You can access the download page for iOS and Android here.

bringing Jesus to the desert

Bringing Jesus to the Desert (Ancient Context, Ancient Faith) by Brad Nassif & Gary M. Burge. 

I must admit I was a little apprehensive when it came to dropping this one on the Kindle. I have listened to Dr Nassif on AFR and was happy from that perspective but it was included in an Evangelical Protestant book series put out by Zondervan Publishing. The apprehension came from feeling that some things would be held back in editing to dull the message for an audience less accustomed to the ascetic life.

Whether or not there was any chopping for the audience I was quite impressed at the result. This is by no means and exhaustive treatise on the Desert Fathers, it is an introductory text; but a better one than many I have in my bookshelf. While introductory and high level it walks through sharing with us the existence of these prayerful men and women of the early church and gives an understanding of their times, their struggles and their faith.

There are short extracts from the lives of these holy people, such as one of my old favourites where a Monk teaches another Monk humility by asking him to praise and chastise the dead and consider their response. Although hearing this quoted by many I did not know until this review that it should be attributed to St Marcarius.

Throughout the book the Authors also include hints and expansions on how we can take lessons from the desert, even without a leaning towards the monastic life, such as –

“To be sure, without spiritual purpose, work can make us despondent. Our routines can turn into cruel drudgery. But if we add Christlike purpose to our work, we can transform our daily routines into a spiritual cause. The salesperson will view their customer’s problems as a spiritual opportunity to cultivate a servant’s heart; a nurse’s obedience to a doctor’s request will become an exercise in meekness; writing “thank you” notes to former customers can create a deeper level of humility; correcting an error at work can foster the spiritual quality of repentance. If we contemplate the spiritual side of labor, we will come to understand that our work is not just a place where we till the soil; it is also where the soil tills us!”

For the audience not familiar with the ascetic life, there is a recurrent theme throughout the book fuelled by Dr Nassif’s life, of how the experience of the eastern family structure and everyday life affected how these early Christians lived and worshipped.

In conclusion, this book is a great introduction to the ascetic life and a number of significant examples of desert holiness. Brining Jesus is not difficult to read and I would even consider it as a present for non-Orthodox friends to share the monastic qualities with them. Now added to my eBook list here.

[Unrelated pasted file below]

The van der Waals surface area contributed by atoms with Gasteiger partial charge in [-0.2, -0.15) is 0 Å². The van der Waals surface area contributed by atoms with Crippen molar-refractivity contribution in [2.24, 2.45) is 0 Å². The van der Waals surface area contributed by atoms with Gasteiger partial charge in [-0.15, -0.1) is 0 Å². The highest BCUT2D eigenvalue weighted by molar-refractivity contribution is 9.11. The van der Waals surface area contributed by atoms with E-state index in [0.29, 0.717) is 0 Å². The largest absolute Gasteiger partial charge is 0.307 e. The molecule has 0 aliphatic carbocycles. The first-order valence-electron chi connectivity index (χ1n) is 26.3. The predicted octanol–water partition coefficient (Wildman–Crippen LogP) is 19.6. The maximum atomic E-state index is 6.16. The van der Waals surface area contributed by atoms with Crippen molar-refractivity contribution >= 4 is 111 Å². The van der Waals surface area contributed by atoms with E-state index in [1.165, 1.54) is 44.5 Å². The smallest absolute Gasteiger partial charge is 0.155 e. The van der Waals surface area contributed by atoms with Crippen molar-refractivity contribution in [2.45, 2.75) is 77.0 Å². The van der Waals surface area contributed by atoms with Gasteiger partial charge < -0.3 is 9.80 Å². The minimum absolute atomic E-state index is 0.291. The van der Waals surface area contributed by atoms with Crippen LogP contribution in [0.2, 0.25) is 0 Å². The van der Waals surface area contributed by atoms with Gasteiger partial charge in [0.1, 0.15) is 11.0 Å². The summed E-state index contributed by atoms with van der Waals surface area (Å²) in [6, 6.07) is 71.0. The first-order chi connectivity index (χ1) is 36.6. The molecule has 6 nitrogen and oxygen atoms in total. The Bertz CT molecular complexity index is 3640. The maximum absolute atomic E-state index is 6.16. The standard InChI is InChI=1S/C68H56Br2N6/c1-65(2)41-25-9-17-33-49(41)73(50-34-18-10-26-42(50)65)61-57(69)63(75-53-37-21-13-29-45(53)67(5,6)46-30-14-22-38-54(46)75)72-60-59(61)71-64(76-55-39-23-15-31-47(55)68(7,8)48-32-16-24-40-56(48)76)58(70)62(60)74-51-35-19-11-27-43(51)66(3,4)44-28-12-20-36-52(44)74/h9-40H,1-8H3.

electronic prayer book (english)

Following on from my look at a Slavonic Prayer Book for phones I went searching for some others with English as a native tongue. I found just under ten candidates that seemed to meet my main criteria: Cover most used Orthodox Prayers, Simple user interface, well built (OK am a bit of a software snob) and free (as a tool for evangelism or constant self conversion). The best one I have found so far “Pray Always“.

In addition to a good handful of standard prayers there is a section that explains some of the basics of the Orthodox faith, quite useful for enquirers. The settings section is quite basic with some font changing and the rest filled out with informational sections.

It has the obvious prayers along with some interesting intercessions and the user interface is neat and tidy and can push pages in both directions making navigation good.

On the down side the translation does not inspire me as someone who has grown up in orthodoxy in front of a Jordanville Prayer Book and am more used to & prefer the english is used there. Also there are no canons or akathists included although an in-app purchase allows you to get the full version for another $3.

You can get this App for free,  for iOS devices from iTunes.

some hours of scriptural overview

I have been a long time listener and fan of Ancient Faith Radio, both from listening to the streams at home and packing the phone full of podcasts for travel. Often I don’t check out their website regularly enough, relying on the internet radio to play the streams and the pc to download the podcasts already subscribed. One area that I then particularly miss are the specials; AFR will periodically post recordings of lectures and conferences from talented speakers. Rarely do we have (or have publicised / recorded) these items down under and they make great travel fodder.

One more recent pickup of mine was this set of scriptural overviews done by Fr Thomas Hopko who I find very easy to listen to and quite entertaining (as well as informative). This particular special hosted by the Orthodox Institute 2011 was entitled “Scripture Through the Lens of the Holy Land”.

Around five hours of lectures on the Gospel’s and Epistles plus a keynote and a homily. Recommended.